Elections to Chief Rabbinate Postponed Up to Nine Months
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Elections to Chief Rabbinate Postponed Up to Nine Months

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The Knesset has approved a bill postponing elections to the Chief Rabbinate for “up to nine months.” The measure extended the five-year terms of the incumbent Ashkenazic and Sephardic Chief Rabbis and the Chief Rabbinate Council, which expired Oct. 15, for the additional period. The original bill, calling for a one-year extension, was modified by the Knesset’s Law Committee.

The Chief Rabbinate came under scathing criticism from Labor Alignment MK Haim Zadok who was Minister of Justice in the Rabin government and served briefly as acting Minister of Religious Affairs after the National Religious Party was ousted from the Labor coalition last year. He charged that the constant feuding between Ashkenazic Chief Rabbi Shlomo Goren and Sephardic Chief Rabbi Ovadia Yosef, brought the rabbinate into disrepute and mode it a “symbol of ridicule and disgust among the people.”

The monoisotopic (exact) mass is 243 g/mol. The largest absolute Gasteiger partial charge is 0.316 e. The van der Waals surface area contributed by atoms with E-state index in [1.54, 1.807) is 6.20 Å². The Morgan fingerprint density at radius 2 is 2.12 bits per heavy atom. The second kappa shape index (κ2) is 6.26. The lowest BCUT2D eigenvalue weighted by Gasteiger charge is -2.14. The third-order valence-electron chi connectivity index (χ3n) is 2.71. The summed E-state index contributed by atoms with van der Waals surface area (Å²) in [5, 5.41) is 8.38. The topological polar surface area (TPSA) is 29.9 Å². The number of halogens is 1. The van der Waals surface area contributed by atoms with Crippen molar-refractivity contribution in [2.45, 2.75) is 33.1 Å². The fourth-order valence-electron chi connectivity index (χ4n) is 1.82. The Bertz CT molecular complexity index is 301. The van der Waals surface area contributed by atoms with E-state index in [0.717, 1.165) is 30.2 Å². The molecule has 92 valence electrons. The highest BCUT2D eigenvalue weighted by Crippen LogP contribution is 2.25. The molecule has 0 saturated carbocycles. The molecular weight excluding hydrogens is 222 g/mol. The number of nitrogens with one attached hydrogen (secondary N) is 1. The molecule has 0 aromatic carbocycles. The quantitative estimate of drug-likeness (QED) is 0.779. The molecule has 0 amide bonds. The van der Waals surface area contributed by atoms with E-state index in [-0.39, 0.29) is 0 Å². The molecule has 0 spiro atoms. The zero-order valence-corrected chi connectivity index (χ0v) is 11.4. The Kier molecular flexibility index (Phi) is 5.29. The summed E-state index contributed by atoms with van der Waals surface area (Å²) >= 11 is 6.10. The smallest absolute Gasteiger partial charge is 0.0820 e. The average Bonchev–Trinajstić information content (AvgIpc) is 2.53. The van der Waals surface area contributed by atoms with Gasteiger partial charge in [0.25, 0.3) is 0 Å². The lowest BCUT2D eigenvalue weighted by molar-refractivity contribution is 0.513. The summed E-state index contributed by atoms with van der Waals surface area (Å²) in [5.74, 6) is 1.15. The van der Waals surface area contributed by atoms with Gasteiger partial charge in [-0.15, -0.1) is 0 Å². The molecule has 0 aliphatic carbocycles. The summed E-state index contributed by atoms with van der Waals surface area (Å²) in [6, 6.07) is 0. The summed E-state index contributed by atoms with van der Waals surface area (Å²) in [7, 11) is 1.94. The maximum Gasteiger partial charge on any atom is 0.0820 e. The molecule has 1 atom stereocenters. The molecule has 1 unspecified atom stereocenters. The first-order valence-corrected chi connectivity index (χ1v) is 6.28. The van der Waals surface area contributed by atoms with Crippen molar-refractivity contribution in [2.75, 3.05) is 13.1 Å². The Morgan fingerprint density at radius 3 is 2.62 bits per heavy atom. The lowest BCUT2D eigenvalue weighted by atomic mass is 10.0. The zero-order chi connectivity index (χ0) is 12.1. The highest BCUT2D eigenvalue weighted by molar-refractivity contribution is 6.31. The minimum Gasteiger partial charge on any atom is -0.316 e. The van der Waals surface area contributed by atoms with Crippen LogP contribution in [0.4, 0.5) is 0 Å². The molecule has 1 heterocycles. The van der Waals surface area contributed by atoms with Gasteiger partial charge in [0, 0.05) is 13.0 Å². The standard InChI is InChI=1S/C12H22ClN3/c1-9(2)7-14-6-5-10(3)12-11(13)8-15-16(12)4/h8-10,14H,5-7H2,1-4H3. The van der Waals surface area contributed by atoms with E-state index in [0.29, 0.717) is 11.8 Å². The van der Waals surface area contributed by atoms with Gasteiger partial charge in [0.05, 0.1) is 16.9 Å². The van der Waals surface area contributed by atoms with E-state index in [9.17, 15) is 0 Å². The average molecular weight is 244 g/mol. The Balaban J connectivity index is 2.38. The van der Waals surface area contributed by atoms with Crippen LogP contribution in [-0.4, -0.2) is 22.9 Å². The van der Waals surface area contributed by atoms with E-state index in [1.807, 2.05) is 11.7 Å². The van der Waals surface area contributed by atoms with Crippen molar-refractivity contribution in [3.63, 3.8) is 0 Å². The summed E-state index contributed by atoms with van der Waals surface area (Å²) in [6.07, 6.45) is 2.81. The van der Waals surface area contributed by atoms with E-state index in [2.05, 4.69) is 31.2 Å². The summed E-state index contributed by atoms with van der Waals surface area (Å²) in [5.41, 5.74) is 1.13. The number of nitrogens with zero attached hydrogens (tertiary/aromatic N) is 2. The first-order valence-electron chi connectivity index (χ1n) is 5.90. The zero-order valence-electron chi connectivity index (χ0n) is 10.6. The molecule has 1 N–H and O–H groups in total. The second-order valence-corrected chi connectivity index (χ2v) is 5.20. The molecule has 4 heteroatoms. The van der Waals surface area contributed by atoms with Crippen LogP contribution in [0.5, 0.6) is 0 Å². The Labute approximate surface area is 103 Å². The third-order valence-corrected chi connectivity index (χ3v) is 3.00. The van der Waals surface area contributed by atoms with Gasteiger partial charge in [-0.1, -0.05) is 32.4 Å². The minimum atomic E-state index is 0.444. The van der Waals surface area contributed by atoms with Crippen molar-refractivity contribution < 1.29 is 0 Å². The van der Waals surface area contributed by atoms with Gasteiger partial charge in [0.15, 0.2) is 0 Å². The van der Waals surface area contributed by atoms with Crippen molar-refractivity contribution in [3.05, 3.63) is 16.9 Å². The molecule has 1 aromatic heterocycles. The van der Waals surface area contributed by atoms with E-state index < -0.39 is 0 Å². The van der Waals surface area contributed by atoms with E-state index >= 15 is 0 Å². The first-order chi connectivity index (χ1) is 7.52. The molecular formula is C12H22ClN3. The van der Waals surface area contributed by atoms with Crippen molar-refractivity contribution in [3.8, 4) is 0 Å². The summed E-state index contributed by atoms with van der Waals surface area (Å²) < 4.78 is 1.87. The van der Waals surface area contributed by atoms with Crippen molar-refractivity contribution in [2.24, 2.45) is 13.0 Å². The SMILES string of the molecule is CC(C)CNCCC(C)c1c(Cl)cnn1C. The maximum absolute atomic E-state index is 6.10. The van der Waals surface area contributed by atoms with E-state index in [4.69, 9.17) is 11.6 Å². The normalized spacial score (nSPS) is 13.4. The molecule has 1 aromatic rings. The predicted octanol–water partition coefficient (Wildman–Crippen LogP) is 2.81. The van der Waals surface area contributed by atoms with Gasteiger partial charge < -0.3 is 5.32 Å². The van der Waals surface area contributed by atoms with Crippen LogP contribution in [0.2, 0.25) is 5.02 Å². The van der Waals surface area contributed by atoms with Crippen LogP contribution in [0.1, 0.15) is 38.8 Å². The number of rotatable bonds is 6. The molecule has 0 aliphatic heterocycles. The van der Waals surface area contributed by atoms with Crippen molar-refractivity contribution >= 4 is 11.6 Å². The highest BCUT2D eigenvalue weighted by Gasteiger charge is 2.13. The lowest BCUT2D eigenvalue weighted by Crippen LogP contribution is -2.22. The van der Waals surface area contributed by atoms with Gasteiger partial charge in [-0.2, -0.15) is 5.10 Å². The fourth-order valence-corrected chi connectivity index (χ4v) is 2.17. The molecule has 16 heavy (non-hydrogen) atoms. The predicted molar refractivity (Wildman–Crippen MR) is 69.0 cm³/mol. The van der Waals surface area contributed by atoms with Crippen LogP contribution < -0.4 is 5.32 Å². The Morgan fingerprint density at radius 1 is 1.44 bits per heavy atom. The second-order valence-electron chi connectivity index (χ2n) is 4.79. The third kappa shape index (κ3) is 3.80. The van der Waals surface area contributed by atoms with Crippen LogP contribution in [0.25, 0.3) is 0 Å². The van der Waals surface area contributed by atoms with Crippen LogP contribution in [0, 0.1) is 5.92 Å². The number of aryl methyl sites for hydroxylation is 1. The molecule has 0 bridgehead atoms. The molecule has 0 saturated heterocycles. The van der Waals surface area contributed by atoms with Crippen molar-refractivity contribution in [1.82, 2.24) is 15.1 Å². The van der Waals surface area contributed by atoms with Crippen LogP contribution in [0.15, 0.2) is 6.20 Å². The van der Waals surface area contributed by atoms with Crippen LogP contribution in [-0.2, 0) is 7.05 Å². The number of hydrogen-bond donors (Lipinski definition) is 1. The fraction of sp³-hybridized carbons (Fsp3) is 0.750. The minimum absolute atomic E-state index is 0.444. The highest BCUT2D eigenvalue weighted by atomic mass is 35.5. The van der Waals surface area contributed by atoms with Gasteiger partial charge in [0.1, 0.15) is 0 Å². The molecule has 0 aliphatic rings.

Zadok said the Goren-Yosef disputes had paralyzed the work of the Chief Rabbinate and caused delays and disorganization within the rabbinical court system. Another Labor MK, former Police Minister Shlomo Hillel, suggested that the draft bill be referred to the environmental quality committee instead of the law committee.

Meanwhile, the contretemps between Goren and Yosef caused the postponement of elections to the Jerusalem Chief Rabbinate. Likud and NRP factions in the town council requested the delay while they try to find a candidate to run against Rabbi Bazalel Zolti for the office of Ashkenazic Chief Rabbi of Jerusalem.

Zolti, who has been on bad terms with Goren for many years, is supported by the Labor members of the town council as well as by the ultra-Orthodox Aguda and Poale Aguda factions. He is also strongly backed by Yosef, apparently because he has been a prime mover in opposition to Goren in Orthodox circles. His election is considered a foregone conclusion.

Seven candidates have entered the race for Sephardic Chief Rabbi of Jerusalem. The favorite is not an Israeli but Rabbi Shalom Mashash of Morocco. He has the support of both Yosef and Goren on condition that he immigrates to Israel immediately.

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